fauna brody luckystar
Consumer Products

Fauna brings new brand to market through books

While its ultimate goal is a 2D-animated series, the prodco is using a book series to construct the IP and help keep pitch costs down, says Emre Aksoy.
April 19, 2021

To quickly build an audience and help lay the groundwork for a TV adaptation, Turkish prodco Fauna Entertainment is turning to books for its newest IP, Brody Luckystar.

Centering on the theme that having fun is more important than winning, What is Brody Luckystar’s Record introduces readers to the young girl protagonist who turns every activity into an opportunity to break an unusual record.

Written by Afak Hasani (Kukuli) and illustrated by Remzi Erdem, What is Brody Luckystar’s Record hit retail at the beginning of April, and Turkish publisher Eksik Parça has already ordered a second run—a good sign the title is in demand, says Emre Aksoy, Fauna’s chief business officer. The company is now shopping a book series concept to literary agencies in the UK, and writing a second title that should be out in eight months, Aksoy says.

The books will set up 2D-animated comedy series Brody Luckystar; The Record Breaker (52 x 11 minutes), which extends the storyline of young Brody trying to break outlandish records. Geared to eight- to 12-year-olds, the show concept currently has two scripts and an animatic trailer completed. Fauna is seeking co-producers and broadcaster partners.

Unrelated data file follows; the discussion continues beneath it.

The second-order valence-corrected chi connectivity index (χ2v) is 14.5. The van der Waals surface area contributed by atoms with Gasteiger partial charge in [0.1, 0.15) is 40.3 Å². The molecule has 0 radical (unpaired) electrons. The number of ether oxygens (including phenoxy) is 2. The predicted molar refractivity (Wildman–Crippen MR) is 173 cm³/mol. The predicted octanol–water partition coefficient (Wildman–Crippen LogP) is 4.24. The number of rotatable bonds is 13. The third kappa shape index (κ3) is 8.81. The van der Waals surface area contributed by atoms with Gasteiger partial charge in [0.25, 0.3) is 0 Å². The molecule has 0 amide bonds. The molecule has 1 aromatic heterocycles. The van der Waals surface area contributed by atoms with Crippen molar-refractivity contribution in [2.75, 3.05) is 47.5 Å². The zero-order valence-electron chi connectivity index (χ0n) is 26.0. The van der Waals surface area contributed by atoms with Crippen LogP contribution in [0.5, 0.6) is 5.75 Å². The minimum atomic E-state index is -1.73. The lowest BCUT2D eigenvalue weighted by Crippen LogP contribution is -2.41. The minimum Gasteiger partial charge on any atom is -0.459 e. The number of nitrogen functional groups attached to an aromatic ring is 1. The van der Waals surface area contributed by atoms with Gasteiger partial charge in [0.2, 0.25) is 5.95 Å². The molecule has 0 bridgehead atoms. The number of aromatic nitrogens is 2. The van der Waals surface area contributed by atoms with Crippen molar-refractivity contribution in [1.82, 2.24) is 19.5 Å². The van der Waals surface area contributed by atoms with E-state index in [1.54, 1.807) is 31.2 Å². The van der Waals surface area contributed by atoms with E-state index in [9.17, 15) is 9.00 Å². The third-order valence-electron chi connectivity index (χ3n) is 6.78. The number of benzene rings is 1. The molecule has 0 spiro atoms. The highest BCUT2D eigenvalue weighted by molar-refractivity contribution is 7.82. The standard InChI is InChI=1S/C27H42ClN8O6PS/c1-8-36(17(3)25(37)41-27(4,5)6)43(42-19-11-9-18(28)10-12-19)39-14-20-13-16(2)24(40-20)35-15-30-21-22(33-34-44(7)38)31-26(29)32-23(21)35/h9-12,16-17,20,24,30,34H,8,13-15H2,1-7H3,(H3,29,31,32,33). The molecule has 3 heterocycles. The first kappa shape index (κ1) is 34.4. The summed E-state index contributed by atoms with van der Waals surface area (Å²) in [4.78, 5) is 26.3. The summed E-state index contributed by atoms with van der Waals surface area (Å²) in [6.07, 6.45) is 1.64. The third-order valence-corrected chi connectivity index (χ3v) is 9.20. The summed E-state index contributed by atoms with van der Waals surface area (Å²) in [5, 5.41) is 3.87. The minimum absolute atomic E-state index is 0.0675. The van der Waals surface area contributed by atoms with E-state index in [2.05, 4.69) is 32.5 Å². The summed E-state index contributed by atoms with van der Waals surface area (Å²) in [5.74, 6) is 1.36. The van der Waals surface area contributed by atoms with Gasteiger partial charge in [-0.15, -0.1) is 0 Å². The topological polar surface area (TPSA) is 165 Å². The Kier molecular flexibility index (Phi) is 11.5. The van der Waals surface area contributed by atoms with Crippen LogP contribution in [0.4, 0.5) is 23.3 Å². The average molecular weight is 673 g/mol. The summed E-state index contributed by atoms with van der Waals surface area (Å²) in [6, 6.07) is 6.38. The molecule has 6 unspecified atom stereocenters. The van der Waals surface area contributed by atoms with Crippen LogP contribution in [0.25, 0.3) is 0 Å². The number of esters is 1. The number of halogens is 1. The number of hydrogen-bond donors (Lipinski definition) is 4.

“In a book, we’re able to dig deeper into the characters and explore Brody’s family life more than we could in an episode of the series,” says Aksoy. “Also, writing [the book] first helps us get a clear idea of the brand, and gives us hundreds of ideas for possible episodes.”

The production cost of the books also provide a more affordable way to create pitch materials for studio partners and broadcasters, Aksoy adds.

Fauna has previously produced preschool series Kukuli (26 x seven minutes) and Toonz co-pro Briko (52 x eight minutes), but Brody Luckystar will marks its first project for an older audience.

“Kids are always competing, socially or educationally, and we want them to be happy and not worry about succeeding above all else,” says Aksoy. “We’ve been able to establish that theme with the book, and now we can use its success to show buyers there’s demand for more content.”

About The Author
Online writer for Kidscreen. Ryan covers tech, talent and general kids entertainment news, with a passion for kids rap content and video games. Have a story that's of interest to Kidscreen readers? Contact Ryan at rtuchow@brunico.com

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